All of which helps to explain the rise of the gold price from a 20-year low of $257.80/ounce in July 1999 to more than $1,429/ounce today. The era when some central banks tried to chuck gold into history’s dustbin is over. The world now is a darker place, with uncertainties everywhere.

Why was the WA signed in 1999?

The global gold market was a shambles back in the 1990s. Belgium and the Netherlands were selling gold from their official reserves. Then in October 1997 the Swiss Finance ministry recommended that the Swiss National Bank sell 1,400 tonnes of its 2,590 tonnes of gold reserves. In April 1999 the Swiss held a referendum to cancel the Swiss Franc’s gold-backing, and so enabled the sale of 1,200 tonnes. In 1999 the UK’s Chancellor, Gordon Brown, of the Labour Party, under the influence of a young advisor and former Financial Times journalist called Ed Balls, called for the International Monetary Fund (IMF) to sell gold from its holdings. Brown also decided to sell 395 tonnes of the UK’s 715 tonnes. The UK’s gold sales ended in 2002 and achieved an average price of $275/oz; since then the gold price has averaged almost $1,000/oz. The Financial Times has always been anti gold – even when the gold price soared after the UK sales, and Brown had effectively lost the UK £16 billion, the newspaper was still rubbishing gold as a reserve asset.



Amid 1999’s turmoil, 15 leading European central banks and the European Central Bank signed the WA, which was monitored by the Bank for International Settlements. Notably, the USA, which had and has more than 8,000 tonnes in its reserves (75% of its foreign reserves) didn’t sign the WA. Nor did Germany, a country where the hyperinflation of Weimar days is burned into the national memory. For those two countries at least, gold was and remains a valued defensive and/or protective asset.

A five-year agreement, which was to be renewed every five years (it was four times), the WA committed the central banks to coordinate their sales of gold from their official reserves; annual sales by the signatories would not exceed 400 tonnes (2,000 tonnes over five years); they agreed not to expand their gold leasing and their use of gold futures and options; and acknowledged that gold would remain “an important element of global monetary reserves”. Sales from the signatories of the WA reached 500 tonnes in 2005 but dropped off soon afterwards (see the chart below, from Bloomberg). The central banks evidently signed in haste and repented at leisure; the new generation of younger central bankers had forgotten why they had gold reserves in the first place. As the world turned darker they quickly remembered. In 2018 central banks bought 651.5 tonnes of gold, 74% up on the previous year, according to the World Gold Council.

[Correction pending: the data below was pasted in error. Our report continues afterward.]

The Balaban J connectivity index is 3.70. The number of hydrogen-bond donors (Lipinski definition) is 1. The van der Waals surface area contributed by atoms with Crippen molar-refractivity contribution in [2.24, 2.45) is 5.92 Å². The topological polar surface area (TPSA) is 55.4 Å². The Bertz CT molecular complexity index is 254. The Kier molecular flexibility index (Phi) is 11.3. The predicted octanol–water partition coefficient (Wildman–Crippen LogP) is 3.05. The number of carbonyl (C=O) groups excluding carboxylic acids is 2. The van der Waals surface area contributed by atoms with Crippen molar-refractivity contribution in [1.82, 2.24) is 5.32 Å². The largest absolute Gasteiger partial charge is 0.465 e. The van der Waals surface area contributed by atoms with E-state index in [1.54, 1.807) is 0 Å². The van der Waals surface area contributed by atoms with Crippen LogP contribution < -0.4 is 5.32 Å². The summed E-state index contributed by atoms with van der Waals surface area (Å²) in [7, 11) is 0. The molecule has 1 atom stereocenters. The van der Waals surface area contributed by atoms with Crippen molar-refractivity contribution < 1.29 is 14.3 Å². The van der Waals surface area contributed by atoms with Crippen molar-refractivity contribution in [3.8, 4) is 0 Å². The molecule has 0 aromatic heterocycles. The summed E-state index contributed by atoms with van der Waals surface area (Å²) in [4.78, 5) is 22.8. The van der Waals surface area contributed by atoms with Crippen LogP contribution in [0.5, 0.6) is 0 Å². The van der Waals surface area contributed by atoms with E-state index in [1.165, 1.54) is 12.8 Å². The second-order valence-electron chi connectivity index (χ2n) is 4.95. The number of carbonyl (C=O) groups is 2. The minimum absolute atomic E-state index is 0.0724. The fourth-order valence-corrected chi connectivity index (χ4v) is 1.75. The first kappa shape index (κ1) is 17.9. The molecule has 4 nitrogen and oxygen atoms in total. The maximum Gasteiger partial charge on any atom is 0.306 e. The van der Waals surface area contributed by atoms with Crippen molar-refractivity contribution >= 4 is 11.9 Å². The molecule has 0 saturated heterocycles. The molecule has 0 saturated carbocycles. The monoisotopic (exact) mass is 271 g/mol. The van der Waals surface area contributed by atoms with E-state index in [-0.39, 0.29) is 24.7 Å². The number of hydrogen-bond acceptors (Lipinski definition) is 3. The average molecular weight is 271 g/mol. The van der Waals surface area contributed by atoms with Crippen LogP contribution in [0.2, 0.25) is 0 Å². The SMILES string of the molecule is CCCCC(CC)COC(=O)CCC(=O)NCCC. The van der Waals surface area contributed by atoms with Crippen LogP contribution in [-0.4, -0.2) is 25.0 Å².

Clearly, central bank gold buying helps the price to rise. A major question for the individual holder of gold is – will central banks stop buying? Well, they may do, but the signs are that they still have a healthy appetite and they want to diversify from the US dollar – Russia and China are strong examples of this. The next question for anyone is, should I be following the central banks’ lead and getting some gold? That’s a rhetorical question: get a Glint Mastercard, download the Glint app – and do not make the same mistake as Gordon Brown.



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Facebook’s new ‘currency’ gets roundly savaged.

Libra is the name that Facebook has chosen for its new digital currency. In Latin ‘libra’ means ‘balance’; in ancient Rome a libra was a measurement of weight, equivalent to 12 ounces. Hence libra also came to mean ‘pound’. But if Facebook was hoping for a balanced response to the announcement of Libra, it will have been disappointed. From regulatory authorities to techie nerds, Libra has come in for a bashing.

From The Atlantic came this, by Eric Posner, professor at the law faculty at the University of Chicago: “The technological innovation that is supposed to liberate us from government ends up subjugating us to a handful of corporations.” Overtones of a private sector Big Brother litter Posner’s warnings about Libra, such as this: “Money is information: When I send money to you, I’m telling the financial system that wealth holdings assigned to me should now be recorded as assigned to you.”

Randal Quarles, chairman of the Financial Stability Board, has sent a letter to G20 national leaders, prior to their meeting in Osaka, Japan, in which he says (prompted no doubt by Libra) that “a wider use of new types of crypto-assets for retail payment purposes would warrant close scrutiny by authorities to ensure that they are subject to high standards of regulation.” Mark Carney, governor of the Bank of England, says that the Bank “approaches Libra with an open mind but not an open door”, which is governor-speak for ‘we need to keep a very close eye on this threat’.

And on techcrunch Josh Constine is worried about privacy, control and security: “Apparently Facebook has already forgotten how allowing anyone to build on the Facebook app platform and its low barriers to ‘innovation’ are exactly what opened the door for Cambridge Analytica to hijack 87 million people’s personal data and use it for political ad targeting.” Sherrod Brown, a US Democrat Senator, was blunt in his tweet: “We cannot allow Facebook to run a risky new cryptocurrency out of a Swiss bank account without oversight.”